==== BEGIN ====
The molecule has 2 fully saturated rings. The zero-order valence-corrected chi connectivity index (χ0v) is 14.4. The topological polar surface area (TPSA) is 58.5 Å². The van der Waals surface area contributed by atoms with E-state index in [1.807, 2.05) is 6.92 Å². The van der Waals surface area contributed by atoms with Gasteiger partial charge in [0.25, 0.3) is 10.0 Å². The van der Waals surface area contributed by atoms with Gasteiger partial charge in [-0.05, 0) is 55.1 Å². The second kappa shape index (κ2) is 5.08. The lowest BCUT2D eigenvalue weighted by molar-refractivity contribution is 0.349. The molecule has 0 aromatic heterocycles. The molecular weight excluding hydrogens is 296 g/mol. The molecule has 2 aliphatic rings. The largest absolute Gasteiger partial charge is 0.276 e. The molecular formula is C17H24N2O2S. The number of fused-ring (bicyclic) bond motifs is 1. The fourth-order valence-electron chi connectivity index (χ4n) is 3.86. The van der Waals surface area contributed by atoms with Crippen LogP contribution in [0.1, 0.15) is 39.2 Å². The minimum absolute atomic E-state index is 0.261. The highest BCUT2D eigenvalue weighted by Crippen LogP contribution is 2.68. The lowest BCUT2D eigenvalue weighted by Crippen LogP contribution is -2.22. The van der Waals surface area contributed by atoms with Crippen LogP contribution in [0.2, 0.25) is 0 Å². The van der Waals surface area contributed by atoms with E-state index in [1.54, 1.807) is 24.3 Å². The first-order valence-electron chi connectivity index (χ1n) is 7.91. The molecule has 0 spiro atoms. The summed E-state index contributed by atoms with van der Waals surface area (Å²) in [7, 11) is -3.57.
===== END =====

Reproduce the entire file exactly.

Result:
The molecule has 2 fully saturated rings. The zero-order valence-corrected chi connectivity index (χ0v) is 14.4. The topological polar surface area (TPSA) is 58.5 Å². The van der Waals surface area contributed by atoms with E-state index in [1.807, 2.05) is 6.92 Å². The van der Waals surface area contributed by atoms with Gasteiger partial charge in [0.25, 0.3) is 10.0 Å². The van der Waals surface area contributed by atoms with Gasteiger partial charge in [-0.05, 0) is 55.1 Å². The second kappa shape index (κ2) is 5.08. The lowest BCUT2D eigenvalue weighted by molar-refractivity contribution is 0.349. The molecule has 0 aromatic heterocycles. The molecular weight excluding hydrogens is 296 g/mol. The molecule has 2 aliphatic rings. The largest absolute Gasteiger partial charge is 0.276 e. The molecular formula is C17H24N2O2S. The number of fused-ring (bicyclic) bond motifs is 1. The fourth-order valence-electron chi connectivity index (χ4n) is 3.86. The van der Waals surface area contributed by atoms with Crippen LogP contribution in [0.1, 0.15) is 39.2 Å². The minimum absolute atomic E-state index is 0.261. The highest BCUT2D eigenvalue weighted by Crippen LogP contribution is 2.68. The lowest BCUT2D eigenvalue weighted by Crippen LogP contribution is -2.22. The van der Waals surface area contributed by atoms with Crippen LogP contribution in [0.2, 0.25) is 0 Å². The van der Waals surface area contributed by atoms with E-state index in [1.54, 1.807) is 24.3 Å². The first-order valence-electron chi connectivity index (χ1n) is 7.91. The molecule has 0 spiro atoms. The summed E-state index contributed by atoms with van der Waals surface area (Å²) in [7, 11) is -3.57.